Elf scam bosses given jail terms

16th November 2003, Comments 0 comments

PARIS, Nov 12 (AFP) - A Paris court on Wednesday handed jail terms to three former top executives at the French oil giant Elf, bringing to a close a trial that exposed a massive system of government-sponsored corruption at the once state-owned firm.

PARIS, Nov 12 (AFP) - A Paris court on Wednesday handed jail terms to three former top executives at the French oil giant Elf, bringing to a close a trial that exposed a massive system of government-sponsored corruption at the once state-owned firm.

The criminal court sentenced former chief executive Loik Le Floch-Prigent, 60, and his deputy Alfred Sirven, 76, to five years in prison, while Elf's so-called "Mr Africa" Andre Tarallo, also 76, was handed a four-year jail term.

All three also were ordered to pay heavy fines – EUR 375,000 (USD 435,000) for Le Floch-Prigent, EUR 1 million for Sirven and EUR 2 million for Tarallo.

The three senior Elf officials were found guilty of amassing small personal fortunes - to the tune of a total EUR 305 million (USD 350 million) - by skimming off the top of illicit slush funds run by the company.

Tarallo, the only one of the three key defendants not already serving time in a French jail on related offenses, was immediately remanded into custody.

Thirty-four other defendants were tried along with Le Floch-Prigent, Sirven and Tarallo. The court was continuing to read out the verdicts against the accused in the case, one of the biggest ever corruption trials in France.

Wednesday's rulings wrapped up an eight-year probe into the affair, which offered insights into the culture of bribes, commissions and easy money that reigned in the early 1990s at Elf, which was privatized in 1994.

The three men were convicted of embezzling hundreds of millions of euros from the oil giant via secret accounts run by Elf as part of an elaborate system of influence-buying to secure lucrative contracts, especially in Africa.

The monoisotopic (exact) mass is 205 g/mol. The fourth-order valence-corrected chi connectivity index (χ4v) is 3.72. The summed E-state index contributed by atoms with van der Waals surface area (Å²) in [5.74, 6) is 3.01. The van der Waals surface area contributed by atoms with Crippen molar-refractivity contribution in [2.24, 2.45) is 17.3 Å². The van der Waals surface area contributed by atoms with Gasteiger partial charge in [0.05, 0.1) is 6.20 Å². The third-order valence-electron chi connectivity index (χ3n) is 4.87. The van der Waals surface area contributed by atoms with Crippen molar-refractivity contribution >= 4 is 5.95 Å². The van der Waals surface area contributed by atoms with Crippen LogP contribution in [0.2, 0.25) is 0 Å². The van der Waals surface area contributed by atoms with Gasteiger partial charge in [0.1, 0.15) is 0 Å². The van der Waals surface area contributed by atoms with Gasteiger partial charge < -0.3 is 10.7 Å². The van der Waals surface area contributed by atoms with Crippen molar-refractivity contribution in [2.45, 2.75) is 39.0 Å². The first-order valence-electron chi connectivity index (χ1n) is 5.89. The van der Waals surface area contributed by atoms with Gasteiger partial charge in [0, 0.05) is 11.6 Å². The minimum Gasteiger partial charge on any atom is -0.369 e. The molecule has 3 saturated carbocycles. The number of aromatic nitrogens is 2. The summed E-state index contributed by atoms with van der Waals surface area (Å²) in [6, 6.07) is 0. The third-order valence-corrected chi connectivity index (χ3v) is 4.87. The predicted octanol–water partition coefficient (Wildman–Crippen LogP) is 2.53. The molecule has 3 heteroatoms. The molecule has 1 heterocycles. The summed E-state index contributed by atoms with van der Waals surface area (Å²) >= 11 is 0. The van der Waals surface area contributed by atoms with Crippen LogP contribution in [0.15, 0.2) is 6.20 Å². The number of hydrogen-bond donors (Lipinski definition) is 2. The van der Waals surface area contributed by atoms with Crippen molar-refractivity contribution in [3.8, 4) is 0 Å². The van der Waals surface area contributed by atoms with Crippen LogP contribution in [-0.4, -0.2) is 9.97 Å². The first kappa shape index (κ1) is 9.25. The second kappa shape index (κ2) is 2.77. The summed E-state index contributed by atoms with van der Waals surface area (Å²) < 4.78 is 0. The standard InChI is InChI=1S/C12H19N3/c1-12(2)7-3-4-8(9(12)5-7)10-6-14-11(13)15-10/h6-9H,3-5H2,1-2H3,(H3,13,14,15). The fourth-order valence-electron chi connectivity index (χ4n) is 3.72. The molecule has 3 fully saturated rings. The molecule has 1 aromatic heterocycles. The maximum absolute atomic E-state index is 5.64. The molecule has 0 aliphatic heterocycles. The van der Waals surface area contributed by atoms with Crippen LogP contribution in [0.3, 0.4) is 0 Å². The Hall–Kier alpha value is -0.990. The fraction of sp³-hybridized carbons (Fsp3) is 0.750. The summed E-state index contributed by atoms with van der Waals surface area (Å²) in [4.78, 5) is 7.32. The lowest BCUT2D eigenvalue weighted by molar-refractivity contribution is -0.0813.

Sirven allegedly received jewels, a villa in Ibiza and a chateau in central France; Tarallo got property in Paris and on the French Mediterranean island of Corsica; and Le Floch-Prigent got five million euros to pay for his divorce.

The other 34 accused are former Elf executives and private middlemen who allegedly arranged pay-offs around the world and helped hide the funds in secret accounts in Switzerland, Luxembourg and other tax havens.

Le Floch-Prigent, who ran the company from 1989 to 1993, is believed to have authorized the system of bribes and commissions, which saw millions paid out to win important deals for the French oil company.

Sirven was found guilty of organizing the massive slush funds via the covert accounts, while prosecutors identified Tarallo as "number two in Elf and number one in Africa".

The former Elf boss and Sirven partially admitted their guilt at trial, but argued that the ingrained culture of graft and free-flowing cash at Elf had led them astray.

Tarallo, however, had repeatedly professed his innocence, insisting that the property in Paris and Corsica he allegedly misappropriated were instead assets belonging to Gabonese President Omar Bongo.

The trial produced a slew of damning revelations, including tales of bribes to African leaders and the illegal funding of French political parties with Elf money that came back into France as "retrocommissions".

Le Floch-Prigent also told the court that he had even won approval from late Socialist president Francois Mitterrand to use company money to pay for his divorce.

Elf, which was privatized in 1994, is now part of French giant Total -- formerly known as TotalFinaElf.

AFP

Subject: French news









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